Perhaps, while not immediately obvious, the prudent course of action is a near-term rate cut to stabilize growth. Ultimately, it may prevent the FOMC from having to reflexively change its interest rate policy in the face of crisis as has been all too common in the past. On the other hand, the FOMC may regret using one of the few tools they have in the kit if and when a recession does happen.

Authors

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Ryan Driscoll is responsible for trading, investment analysis. He is a member of the Treasury Solutions team since its inception. Ryan is an active participant in the investment and rebalancing process, manages the quarterly reporting process and is actively engaged with Treasury clients. Prior to joining Commonfund, Ryan worked at Sailfish Capital Partners, a multi-strategy fixed income fund, where he served on the Emerging Markets team. Prior to that, he was on the fixed income team at Grantham, Mayo, Van Otterloo & Co. and was an equity/fixed income trader at Loring, Wolcott and Coolidge, in Boston. Ryan received his B.S. in Finance and M.S. in Global Financial Analysis (with Distinction) from Bentley College. He is a CFA Charterholder and is a member of the Boston Securities Analyst Society and CFA Institute.
Ryan Driscoll
Director, CFA
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Disclaimer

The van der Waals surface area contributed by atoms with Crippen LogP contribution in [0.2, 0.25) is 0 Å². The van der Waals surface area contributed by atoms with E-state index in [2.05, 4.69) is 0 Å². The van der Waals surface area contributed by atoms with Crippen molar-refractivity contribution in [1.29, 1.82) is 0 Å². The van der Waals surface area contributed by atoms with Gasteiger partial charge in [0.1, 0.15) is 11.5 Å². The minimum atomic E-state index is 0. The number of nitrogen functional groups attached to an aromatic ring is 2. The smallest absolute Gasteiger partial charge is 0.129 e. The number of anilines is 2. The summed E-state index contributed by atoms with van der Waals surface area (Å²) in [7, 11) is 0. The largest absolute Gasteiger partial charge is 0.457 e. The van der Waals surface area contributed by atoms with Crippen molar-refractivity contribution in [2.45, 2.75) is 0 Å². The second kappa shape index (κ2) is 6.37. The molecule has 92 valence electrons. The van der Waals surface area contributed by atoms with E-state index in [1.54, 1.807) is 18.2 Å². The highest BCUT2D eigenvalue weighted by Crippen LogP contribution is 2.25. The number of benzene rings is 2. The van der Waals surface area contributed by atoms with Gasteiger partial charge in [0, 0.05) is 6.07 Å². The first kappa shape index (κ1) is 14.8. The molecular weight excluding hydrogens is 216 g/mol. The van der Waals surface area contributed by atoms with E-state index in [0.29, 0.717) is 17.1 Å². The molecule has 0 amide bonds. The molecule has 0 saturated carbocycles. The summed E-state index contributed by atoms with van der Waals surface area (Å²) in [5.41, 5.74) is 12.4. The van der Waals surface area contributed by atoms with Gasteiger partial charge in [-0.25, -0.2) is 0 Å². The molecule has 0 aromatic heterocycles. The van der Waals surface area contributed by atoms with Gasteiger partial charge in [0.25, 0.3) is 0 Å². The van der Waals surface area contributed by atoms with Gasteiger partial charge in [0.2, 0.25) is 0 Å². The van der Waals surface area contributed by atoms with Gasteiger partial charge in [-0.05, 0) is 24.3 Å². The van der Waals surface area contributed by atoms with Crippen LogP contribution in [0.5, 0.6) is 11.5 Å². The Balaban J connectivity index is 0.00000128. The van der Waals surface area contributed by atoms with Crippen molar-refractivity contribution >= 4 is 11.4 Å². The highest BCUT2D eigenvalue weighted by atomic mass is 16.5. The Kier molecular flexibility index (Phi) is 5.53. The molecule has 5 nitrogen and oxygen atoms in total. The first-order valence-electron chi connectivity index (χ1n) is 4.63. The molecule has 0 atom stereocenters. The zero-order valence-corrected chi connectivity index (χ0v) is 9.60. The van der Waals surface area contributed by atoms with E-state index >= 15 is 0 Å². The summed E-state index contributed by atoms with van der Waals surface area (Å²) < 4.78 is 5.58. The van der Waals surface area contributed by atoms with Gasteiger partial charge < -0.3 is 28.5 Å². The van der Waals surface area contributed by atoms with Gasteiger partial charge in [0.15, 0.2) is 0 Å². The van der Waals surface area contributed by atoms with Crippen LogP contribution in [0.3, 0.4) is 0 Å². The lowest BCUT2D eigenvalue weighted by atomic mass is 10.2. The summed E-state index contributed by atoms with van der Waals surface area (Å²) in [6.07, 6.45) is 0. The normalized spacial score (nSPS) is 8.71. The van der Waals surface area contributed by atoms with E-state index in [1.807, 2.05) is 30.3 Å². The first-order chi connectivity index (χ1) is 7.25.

Information, opinions, or commentary concerning the financial markets, economic conditions, or other topical subject matter are prepared, written, or created prior to printing and do not reflect current, up-to-date, market or economic conditions. Commonfund disclaims any responsibility to update such information, opinions, or commentary. To the extent views presented forecast market activity, they may be based on many factors in addition to those explicitly stated in this material. Forecasts of experts inevitably differ. Views attributed to third parties are presented to demonstrate the existence of points of view, not as a basis for recommendations or as investment advice. Managers who may or may not subscribe to the views expressed in this material make investment decisions for funds maintained by Commonfund or its affiliates. The views presented in this material may not be relied upon as an indication of trading intent on behalf of any Commonfund fund, or of any Commonfund manager. Market and investment views of third parties presented in this material do not necessarily reflect the views of Commonfund and Commonfund disclaims any responsibility to present its views on the subjects covered in statements by third parties. Statements concerning Commonfund’s views of possible future outcomes in any investment asset class or market, or of possible future economic developments, are not intended, and should not be construed, as forecasts or predictions of the future investment performance of any Commonfund fund. Such statements are also not intended as recommendations by any Commonfund entity or employee to the recipient of the presentation. It is Commonfund’s policy that investment recommendations to its clients must be based on the investment objectives and risk tolerances of each individual client. All market outlook and similar statements are based upon information reasonably available as of the date of this presentation (unless an earlier date is stated with regard to particular information), and reasonably believed to be accurate by Commonfund. Commonfund disclaims any responsibility to provide the recipient of this presentation with updated or corrected information. Past performance is not indicative of future results. For more information please refer to Important Disclosures.